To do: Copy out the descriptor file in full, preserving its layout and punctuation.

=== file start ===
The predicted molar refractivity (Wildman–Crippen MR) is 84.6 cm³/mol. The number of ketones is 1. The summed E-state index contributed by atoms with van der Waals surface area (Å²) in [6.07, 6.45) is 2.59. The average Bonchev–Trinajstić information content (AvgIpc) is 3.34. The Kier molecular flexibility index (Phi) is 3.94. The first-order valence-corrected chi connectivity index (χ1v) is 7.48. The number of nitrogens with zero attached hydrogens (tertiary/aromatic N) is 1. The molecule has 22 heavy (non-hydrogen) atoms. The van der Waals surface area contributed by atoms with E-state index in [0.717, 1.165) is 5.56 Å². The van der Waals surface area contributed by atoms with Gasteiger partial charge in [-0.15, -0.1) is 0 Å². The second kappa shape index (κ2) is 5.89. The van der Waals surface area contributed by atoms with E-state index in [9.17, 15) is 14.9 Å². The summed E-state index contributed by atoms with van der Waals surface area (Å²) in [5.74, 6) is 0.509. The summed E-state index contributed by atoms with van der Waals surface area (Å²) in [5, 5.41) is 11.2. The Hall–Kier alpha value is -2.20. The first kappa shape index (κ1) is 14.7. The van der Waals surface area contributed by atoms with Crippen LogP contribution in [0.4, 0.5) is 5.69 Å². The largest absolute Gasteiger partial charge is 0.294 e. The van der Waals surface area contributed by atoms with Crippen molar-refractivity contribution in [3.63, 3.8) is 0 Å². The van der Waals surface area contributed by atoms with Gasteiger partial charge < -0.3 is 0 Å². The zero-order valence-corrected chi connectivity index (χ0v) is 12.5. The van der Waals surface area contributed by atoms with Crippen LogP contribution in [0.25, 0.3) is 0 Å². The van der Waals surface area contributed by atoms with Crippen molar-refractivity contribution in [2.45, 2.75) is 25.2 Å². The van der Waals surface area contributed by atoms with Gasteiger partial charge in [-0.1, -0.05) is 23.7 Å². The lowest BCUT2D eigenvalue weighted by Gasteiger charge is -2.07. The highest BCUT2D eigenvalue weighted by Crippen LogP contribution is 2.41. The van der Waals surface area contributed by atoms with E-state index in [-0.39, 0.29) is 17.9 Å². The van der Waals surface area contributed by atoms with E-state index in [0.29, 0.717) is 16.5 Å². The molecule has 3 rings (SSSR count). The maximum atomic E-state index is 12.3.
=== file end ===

The predicted molar refractivity (Wildman–Crippen MR) is 84.6 cm³/mol. The number of ketones is 1. The summed E-state index contributed by atoms with van der Waals surface area (Å²) in [6.07, 6.45) is 2.59. The average Bonchev–Trinajstić information content (AvgIpc) is 3.34. The Kier molecular flexibility index (Phi) is 3.94. The first-order valence-corrected chi connectivity index (χ1v) is 7.48. The number of nitrogens with zero attached hydrogens (tertiary/aromatic N) is 1. The molecule has 22 heavy (non-hydrogen) atoms. The van der Waals surface area contributed by atoms with E-state index in [0.717, 1.165) is 5.56 Å². The van der Waals surface area contributed by atoms with Gasteiger partial charge in [-0.15, -0.1) is 0 Å². The second kappa shape index (κ2) is 5.89. The van der Waals surface area contributed by atoms with E-state index in [9.17, 15) is 14.9 Å². The summed E-state index contributed by atoms with van der Waals surface area (Å²) in [5.74, 6) is 0.509. The summed E-state index contributed by atoms with van der Waals surface area (Å²) in [5, 5.41) is 11.2. The Hall–Kier alpha value is -2.20. The first kappa shape index (κ1) is 14.7. The van der Waals surface area contributed by atoms with Crippen LogP contribution in [0.4, 0.5) is 5.69 Å². The largest absolute Gasteiger partial charge is 0.294 e. The van der Waals surface area contributed by atoms with Crippen molar-refractivity contribution in [3.63, 3.8) is 0 Å². The van der Waals surface area contributed by atoms with Gasteiger partial charge < -0.3 is 0 Å². The zero-order valence-corrected chi connectivity index (χ0v) is 12.5. The van der Waals surface area contributed by atoms with Crippen LogP contribution in [0.25, 0.3) is 0 Å². The van der Waals surface area contributed by atoms with Crippen molar-refractivity contribution in [2.45, 2.75) is 25.2 Å². The van der Waals surface area contributed by atoms with Gasteiger partial charge in [-0.1, -0.05) is 23.7 Å². The lowest BCUT2D eigenvalue weighted by Gasteiger charge is -2.07. The highest BCUT2D eigenvalue weighted by Crippen LogP contribution is 2.41. The van der Waals surface area contributed by atoms with E-state index in [-0.39, 0.29) is 17.9 Å². The van der Waals surface area contributed by atoms with E-state index in [0.29, 0.717) is 16.5 Å². The molecule has 3 rings (SSSR count). The maximum atomic E-state index is 12.3.